"Until they're all vaccinated, I'm not giving myself peace."
Through the advanced strategy against COVID-19, a vaccinator travels to meet her patients in the hamlets of Segou.
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Bah Traoré Fofana, a health worker at the Konombougou Community Health Center (CSCOM) in Segou region, is traveling to the village of Suigui Dolo Wèrè. She leaves home very early by motorcycle with her cool box equipped for vaccination against COVID-19.
The population of the rural region of Segou includes mainly farmers, and traders, who leave their villages very early to go about their business. They don't have time to go to the health centre to be vaccinated. Through the advanced vaccination strategy developed by the government and partners, including UNICEF, health workers visit villages located between 5 and 15 kilometers from the community health centres to conduct COVID-19 vaccinations.
In the courtyard of the village chief's home, those who want to be vaccinated have gathered under a tree. Ms. Traoré welcomes them, asks them a few identification questions and puts them at ease. She takes the information required for vaccination: date and place of birth and any possible illnesses. She notes this information on the individual form that she will later give them and that will serve as their vaccination card. A young man, Sadio Barry, 25 years old, approaches her. She greets him, answers his questions to put him at ease, and fills out his card.
Delicately, Ms. Traoré takes out a syringe and fills it with the vaccine. She cleans his arm and administers the dose.
"I know that the vaccine will protect me from the Coronavirus and its severe forms. I also know that I will not die from the disease in case I contract it. Plus, with the card, I can travel more easily."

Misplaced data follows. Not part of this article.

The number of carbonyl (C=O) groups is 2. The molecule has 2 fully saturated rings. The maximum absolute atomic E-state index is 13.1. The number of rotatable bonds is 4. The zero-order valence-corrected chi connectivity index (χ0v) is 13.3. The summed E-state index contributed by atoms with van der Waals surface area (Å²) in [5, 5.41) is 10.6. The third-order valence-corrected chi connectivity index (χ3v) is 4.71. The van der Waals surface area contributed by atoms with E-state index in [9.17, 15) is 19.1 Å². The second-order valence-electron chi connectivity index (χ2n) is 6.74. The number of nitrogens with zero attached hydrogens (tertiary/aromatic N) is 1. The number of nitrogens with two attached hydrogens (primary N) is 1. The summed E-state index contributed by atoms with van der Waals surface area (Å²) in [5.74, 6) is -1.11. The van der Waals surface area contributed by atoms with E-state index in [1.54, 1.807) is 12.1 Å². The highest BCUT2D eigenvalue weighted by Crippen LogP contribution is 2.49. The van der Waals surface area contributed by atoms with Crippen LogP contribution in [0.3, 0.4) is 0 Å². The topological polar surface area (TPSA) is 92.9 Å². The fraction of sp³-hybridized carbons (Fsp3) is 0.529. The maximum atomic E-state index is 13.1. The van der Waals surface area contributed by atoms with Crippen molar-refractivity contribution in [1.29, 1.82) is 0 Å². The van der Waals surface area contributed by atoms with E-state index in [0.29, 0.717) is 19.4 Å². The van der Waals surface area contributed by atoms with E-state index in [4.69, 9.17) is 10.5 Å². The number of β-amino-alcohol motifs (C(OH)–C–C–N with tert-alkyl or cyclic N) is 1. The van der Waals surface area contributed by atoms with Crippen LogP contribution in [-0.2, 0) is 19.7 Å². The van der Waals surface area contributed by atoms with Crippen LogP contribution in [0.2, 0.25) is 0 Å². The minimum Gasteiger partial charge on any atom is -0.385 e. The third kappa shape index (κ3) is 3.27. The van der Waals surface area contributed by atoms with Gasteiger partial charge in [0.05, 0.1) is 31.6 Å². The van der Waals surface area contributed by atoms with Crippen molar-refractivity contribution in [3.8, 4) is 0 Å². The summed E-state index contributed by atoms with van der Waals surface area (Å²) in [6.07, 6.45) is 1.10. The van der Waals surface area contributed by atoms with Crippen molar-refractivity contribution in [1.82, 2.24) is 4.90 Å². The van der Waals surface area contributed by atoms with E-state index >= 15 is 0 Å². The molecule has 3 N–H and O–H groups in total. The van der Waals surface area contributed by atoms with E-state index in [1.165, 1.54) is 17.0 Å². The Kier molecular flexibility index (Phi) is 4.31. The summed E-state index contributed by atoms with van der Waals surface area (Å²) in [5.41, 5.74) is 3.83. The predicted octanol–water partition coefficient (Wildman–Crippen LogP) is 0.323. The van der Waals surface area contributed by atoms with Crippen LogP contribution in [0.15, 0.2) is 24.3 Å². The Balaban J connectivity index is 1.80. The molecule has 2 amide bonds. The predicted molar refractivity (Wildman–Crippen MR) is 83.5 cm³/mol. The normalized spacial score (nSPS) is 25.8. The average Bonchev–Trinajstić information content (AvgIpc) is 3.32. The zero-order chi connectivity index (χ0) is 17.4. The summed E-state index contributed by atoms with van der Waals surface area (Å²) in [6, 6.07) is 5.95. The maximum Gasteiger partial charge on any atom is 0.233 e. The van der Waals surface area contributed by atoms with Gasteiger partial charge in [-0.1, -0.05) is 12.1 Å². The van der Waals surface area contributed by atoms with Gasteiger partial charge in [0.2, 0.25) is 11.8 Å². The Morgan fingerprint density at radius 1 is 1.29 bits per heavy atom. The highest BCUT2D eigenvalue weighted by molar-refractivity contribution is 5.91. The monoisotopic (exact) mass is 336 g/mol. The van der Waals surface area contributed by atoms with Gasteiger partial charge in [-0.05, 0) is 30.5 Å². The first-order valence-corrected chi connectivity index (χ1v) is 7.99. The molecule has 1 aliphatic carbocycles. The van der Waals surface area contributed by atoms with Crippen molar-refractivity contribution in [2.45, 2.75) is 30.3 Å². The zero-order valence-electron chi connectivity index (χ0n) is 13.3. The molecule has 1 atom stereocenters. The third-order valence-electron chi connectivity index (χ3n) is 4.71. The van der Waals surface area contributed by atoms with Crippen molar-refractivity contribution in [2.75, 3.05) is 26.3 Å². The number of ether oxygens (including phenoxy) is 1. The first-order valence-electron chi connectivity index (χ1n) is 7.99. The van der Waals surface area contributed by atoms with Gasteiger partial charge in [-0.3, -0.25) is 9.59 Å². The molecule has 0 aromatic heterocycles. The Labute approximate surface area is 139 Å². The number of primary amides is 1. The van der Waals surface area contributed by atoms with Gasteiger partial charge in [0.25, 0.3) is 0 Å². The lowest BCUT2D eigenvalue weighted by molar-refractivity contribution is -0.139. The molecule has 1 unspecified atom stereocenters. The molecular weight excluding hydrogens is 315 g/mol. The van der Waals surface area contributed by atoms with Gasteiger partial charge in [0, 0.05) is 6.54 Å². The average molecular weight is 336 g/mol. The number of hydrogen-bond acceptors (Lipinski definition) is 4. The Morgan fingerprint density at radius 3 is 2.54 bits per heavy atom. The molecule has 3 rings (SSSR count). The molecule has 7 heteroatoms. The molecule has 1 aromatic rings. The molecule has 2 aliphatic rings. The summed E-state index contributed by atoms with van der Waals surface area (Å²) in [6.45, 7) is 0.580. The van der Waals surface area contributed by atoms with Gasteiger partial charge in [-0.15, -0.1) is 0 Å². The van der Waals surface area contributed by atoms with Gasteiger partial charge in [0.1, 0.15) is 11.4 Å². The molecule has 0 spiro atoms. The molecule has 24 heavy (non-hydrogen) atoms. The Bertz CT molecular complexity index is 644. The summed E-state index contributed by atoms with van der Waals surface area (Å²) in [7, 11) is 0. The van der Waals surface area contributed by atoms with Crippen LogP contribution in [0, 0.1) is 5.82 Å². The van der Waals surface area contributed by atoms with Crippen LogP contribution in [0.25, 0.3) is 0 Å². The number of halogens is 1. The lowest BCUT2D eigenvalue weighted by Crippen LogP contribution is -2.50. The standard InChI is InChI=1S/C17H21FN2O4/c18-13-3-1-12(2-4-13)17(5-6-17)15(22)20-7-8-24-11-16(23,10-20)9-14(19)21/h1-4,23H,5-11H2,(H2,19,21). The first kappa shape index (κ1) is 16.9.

Some people, like Sadio, remain unperturbed during the injection. He receives the vaccine without blinking. Others in the audience grimace at the sight of the syringe. They know that the vaccine can save them, but are sometimes uncomfortable with the needle. Ms. Traoré, attentive to the eyes of the people being vaccinated, reassures them. "It doesn't hurt, it goes quickly, just close your eyes," she says with a smile.
When the COVID-19 vaccines arrived, the population was not enthusiastic about them. The advanced strategy was then put in place. Since then, the health center’s staff organized several field visits to meet with the population and encourage them to receive vaccines.
"My motivation is that today the population is not afraid anymore. People have confidence because they understand that this vaccine can prevent them from getting sick or developing a serious form of coronavirus."
Ms. Traoré participated in a training session to sensitize the community and encourage community members to be vaccinated against COVID-19 organized by UNICEF as part of the programme "Support to vaccination against COVID-19 in Mali, in the framework of COVAX Facility", financed by the Andalusian Agency for International Cooperation (AACID). As part of the partnership, UNICEF also supported the government to ensure that there are regular radio announcements about COVID-19 vaccination. Influencers and religious leaders have also been trained to raise awareness, share verified information about the virus and encourage the population get vaccinated. The community health centres have also received protective equipment to ensure respect of hygiene measures and the implementation of vaccination campaigns.
"I can come back another time, but until everyone is vaccinated, I will not give myself peace."
Mali surpassed 10 per cent vaccination coverage against COVID-19 in November 2022, thanks to the combined efforts of the government, the population, technical and financial partners. Vaccination campaigns against COVID-19 and the advanced strategy will continue in 2023. We all have a role to play in ending the COVID-19 pandemic. Let us not give up in the fight against this pandemic.